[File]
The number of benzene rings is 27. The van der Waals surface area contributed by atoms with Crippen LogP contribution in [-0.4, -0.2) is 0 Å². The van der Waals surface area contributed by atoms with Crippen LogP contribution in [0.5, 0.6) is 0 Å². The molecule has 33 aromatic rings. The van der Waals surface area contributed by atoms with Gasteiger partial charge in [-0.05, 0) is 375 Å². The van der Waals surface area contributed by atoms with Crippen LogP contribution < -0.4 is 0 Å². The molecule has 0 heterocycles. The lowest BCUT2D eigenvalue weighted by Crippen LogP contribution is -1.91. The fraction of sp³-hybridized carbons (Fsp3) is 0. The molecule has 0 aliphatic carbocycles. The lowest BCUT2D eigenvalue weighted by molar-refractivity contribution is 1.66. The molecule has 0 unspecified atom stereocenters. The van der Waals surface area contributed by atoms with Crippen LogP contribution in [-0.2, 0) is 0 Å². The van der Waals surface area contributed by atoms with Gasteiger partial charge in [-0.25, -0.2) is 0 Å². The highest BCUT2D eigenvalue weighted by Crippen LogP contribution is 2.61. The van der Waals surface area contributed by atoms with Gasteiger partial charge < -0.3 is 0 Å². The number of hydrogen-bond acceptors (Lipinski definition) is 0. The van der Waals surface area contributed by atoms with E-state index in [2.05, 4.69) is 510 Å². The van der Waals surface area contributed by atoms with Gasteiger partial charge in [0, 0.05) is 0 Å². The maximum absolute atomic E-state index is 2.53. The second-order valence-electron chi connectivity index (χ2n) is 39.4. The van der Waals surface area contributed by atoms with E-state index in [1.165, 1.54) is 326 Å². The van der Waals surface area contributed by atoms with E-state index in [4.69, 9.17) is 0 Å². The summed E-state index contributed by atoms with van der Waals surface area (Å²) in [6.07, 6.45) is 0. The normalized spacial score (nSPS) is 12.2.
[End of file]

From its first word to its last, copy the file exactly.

The number of benzene rings is 27. The van der Waals surface area contributed by atoms with Crippen LogP contribution in [-0.4, -0.2) is 0 Å². The van der Waals surface area contributed by atoms with Crippen LogP contribution in [0.5, 0.6) is 0 Å². The molecule has 33 aromatic rings. The van der Waals surface area contributed by atoms with Gasteiger partial charge in [-0.05, 0) is 375 Å². The van der Waals surface area contributed by atoms with Crippen LogP contribution < -0.4 is 0 Å². The molecule has 0 heterocycles. The lowest BCUT2D eigenvalue weighted by Crippen LogP contribution is -1.91. The fraction of sp³-hybridized carbons (Fsp3) is 0. The molecule has 0 aliphatic carbocycles. The lowest BCUT2D eigenvalue weighted by molar-refractivity contribution is 1.66. The molecule has 0 unspecified atom stereocenters. The van der Waals surface area contributed by atoms with Crippen LogP contribution in [-0.2, 0) is 0 Å². The van der Waals surface area contributed by atoms with Gasteiger partial charge in [-0.25, -0.2) is 0 Å². The highest BCUT2D eigenvalue weighted by Crippen LogP contribution is 2.61. The van der Waals surface area contributed by atoms with Gasteiger partial charge < -0.3 is 0 Å². The number of hydrogen-bond acceptors (Lipinski definition) is 0. The van der Waals surface area contributed by atoms with E-state index in [2.05, 4.69) is 510 Å². The van der Waals surface area contributed by atoms with Gasteiger partial charge in [0, 0.05) is 0 Å². The maximum absolute atomic E-state index is 2.53. The second-order valence-electron chi connectivity index (χ2n) is 39.4. The van der Waals surface area contributed by atoms with E-state index in [1.165, 1.54) is 326 Å². The van der Waals surface area contributed by atoms with E-state index in [4.69, 9.17) is 0 Å². The summed E-state index contributed by atoms with van der Waals surface area (Å²) in [6.07, 6.45) is 0. The normalized spacial score (nSPS) is 12.2.